23 Percent Of American Millennials Prefer Death By Meteor Over Clinton, Trump

Clinton, Trump, or an apocalypse?

According to a new poll conducted by UMass Lowell's Center for Public Opinion, one-in-four millennials would prefer death by a meteor than electing either Hillary Clinton or Donald Trump to the Oval Office. The poll results come on the heels of the third and final presidential debate, which took place on Wednesday night, when both major-party candidates sought to woo voters still unsure about which candidate deserves their votes.

A major section of those undecided voters are millennials, who have not seen Clinton or Trump address issues that genuinely concern them during their respective campaigns. While Clinton's camaraderie with Wall Street and big money -- a contentious issue in the build-up to this election -- is well-documented, Trump's demagogic rise and the misogynistic and chest-thumping tone of his campaign has disillusioned young voters in more ways than one. It means that millennials, a demographic of American voters that does not see its ideals being represented in either of the major-party candidates, have been left with little option but to vote for a third-party candidate, write in a protest vote, or refrain from voting altogether.

With Clinton and Trump virtually tied in a number of polls nationally, these group of voters might well be the ones whose disapproval will come to hound the loser of the general election after November 8.

The poll results are also consistent with the fact that both Clinton and Trump suffer from the worst unfavorable ratings in modern American presidential history. But one would have thought that with the election less than three weeks away now, even voters not accepting of the major-party candidates would come around to voting for one of them. But, as the results of the latest poll show, that is certainly not the case, especially among millennials. Even death by a meteor, or complete annihilation of life from earth, is an idea more appealing to these voters than seeing Clinton or Trump become the next president of the United States of America.

Joshua Dyck, co-director of UMass Lowell's group, said the idea behind including such a question in the polls was no joke. Dyck told Reuters that it shows the level of political dissatisfaction among America's youth population has hit a record high.

"We do not take our respondents at their word that they are earnestly interested in seeing the world end, but we do take their willingness to rank two constitutional crises and a giant meteor ahead of these two candidates with startling frequency as a sign of displeasure and disaffection with the candidates and the 2016 election."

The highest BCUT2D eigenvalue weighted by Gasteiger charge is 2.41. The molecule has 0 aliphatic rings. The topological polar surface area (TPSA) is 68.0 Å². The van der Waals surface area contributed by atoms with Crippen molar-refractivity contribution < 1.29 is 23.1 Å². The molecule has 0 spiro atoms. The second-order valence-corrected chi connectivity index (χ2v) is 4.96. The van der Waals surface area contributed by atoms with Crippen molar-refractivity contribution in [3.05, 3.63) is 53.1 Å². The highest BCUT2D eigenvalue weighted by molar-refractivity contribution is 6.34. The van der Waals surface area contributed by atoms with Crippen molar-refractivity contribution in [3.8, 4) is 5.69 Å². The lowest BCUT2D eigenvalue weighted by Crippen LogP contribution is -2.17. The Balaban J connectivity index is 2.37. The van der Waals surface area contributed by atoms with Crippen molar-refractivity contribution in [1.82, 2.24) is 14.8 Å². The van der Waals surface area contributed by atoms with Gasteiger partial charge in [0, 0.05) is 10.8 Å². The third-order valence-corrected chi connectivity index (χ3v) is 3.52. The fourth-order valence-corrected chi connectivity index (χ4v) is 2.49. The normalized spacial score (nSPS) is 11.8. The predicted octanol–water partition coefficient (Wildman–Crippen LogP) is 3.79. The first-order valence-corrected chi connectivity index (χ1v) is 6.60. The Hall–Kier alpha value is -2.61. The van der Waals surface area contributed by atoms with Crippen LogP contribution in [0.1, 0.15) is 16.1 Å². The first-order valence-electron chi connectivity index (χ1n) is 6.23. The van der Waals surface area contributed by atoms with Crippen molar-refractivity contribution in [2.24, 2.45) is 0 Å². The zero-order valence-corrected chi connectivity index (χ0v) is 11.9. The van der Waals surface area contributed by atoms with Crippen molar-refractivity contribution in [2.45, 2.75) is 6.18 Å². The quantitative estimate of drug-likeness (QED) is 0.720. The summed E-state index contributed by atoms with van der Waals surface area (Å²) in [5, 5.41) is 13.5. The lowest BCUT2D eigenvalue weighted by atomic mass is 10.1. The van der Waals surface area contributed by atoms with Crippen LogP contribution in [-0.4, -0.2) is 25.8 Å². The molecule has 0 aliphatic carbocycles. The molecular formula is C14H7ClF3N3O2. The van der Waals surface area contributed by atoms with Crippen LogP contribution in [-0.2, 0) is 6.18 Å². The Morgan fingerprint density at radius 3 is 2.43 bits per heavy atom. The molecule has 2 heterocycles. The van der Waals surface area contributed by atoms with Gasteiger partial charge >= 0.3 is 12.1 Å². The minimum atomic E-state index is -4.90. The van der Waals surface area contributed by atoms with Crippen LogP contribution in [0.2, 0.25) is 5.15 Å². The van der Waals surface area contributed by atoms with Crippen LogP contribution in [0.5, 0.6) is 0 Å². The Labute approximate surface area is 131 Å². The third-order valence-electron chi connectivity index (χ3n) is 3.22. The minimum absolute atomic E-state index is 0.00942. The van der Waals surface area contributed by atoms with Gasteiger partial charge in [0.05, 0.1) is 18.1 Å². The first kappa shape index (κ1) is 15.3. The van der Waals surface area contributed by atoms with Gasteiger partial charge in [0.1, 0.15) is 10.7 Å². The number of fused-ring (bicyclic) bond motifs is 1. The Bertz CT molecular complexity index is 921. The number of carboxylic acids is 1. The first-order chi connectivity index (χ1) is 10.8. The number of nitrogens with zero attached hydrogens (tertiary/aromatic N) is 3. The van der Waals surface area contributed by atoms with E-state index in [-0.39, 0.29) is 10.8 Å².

Millennials choose death over Clinton, Trump
23 percent of American millennial voters said they would prefer life on earth to end than electing either Clinton or Trump for the presidency. [Image by Johan Swanepoel/Shutterstock.com]

Another 39 percent of the millennial voters who took part in the poll said that they would prefer current President Barack Obama to stay in power for life, while 26 percent millennials said that they would be fine with choosing the next president of the country in a random lottery.

Fifty-five percent of voters also said that they would prefer death by a meteor than a Trump presidency, while the numbers for Clinton for this particular question stood at nearly 34 percent.

The poll, as irreverent as it might appear to some, casts a sharp eye on how disillusioned millennial voters feel with the choice of candidates on offer. Many of the voters are still ruing the ousting of Vermont senator Bernie Sanders, who was a clear favorite when it came to support among millennials.

Michael Luciano, director of editorial innovation for Odyssey, the group which helped carry out the poll, told The Huffington Post that Trump's atrocious support among millennials should be an alarming sight for Republican leaders.

"As the largest demographic in the country, millennials are going to play an increasingly bigger role in elections in the coming years. If Republicans want to be competitive in future presidential races, they need to reverse what they should consider a troubling trend among the millennial generation," Luciano said.

The same could be said of the Democrats.

[Featured Image by Chip Somodevilla/Getty Images]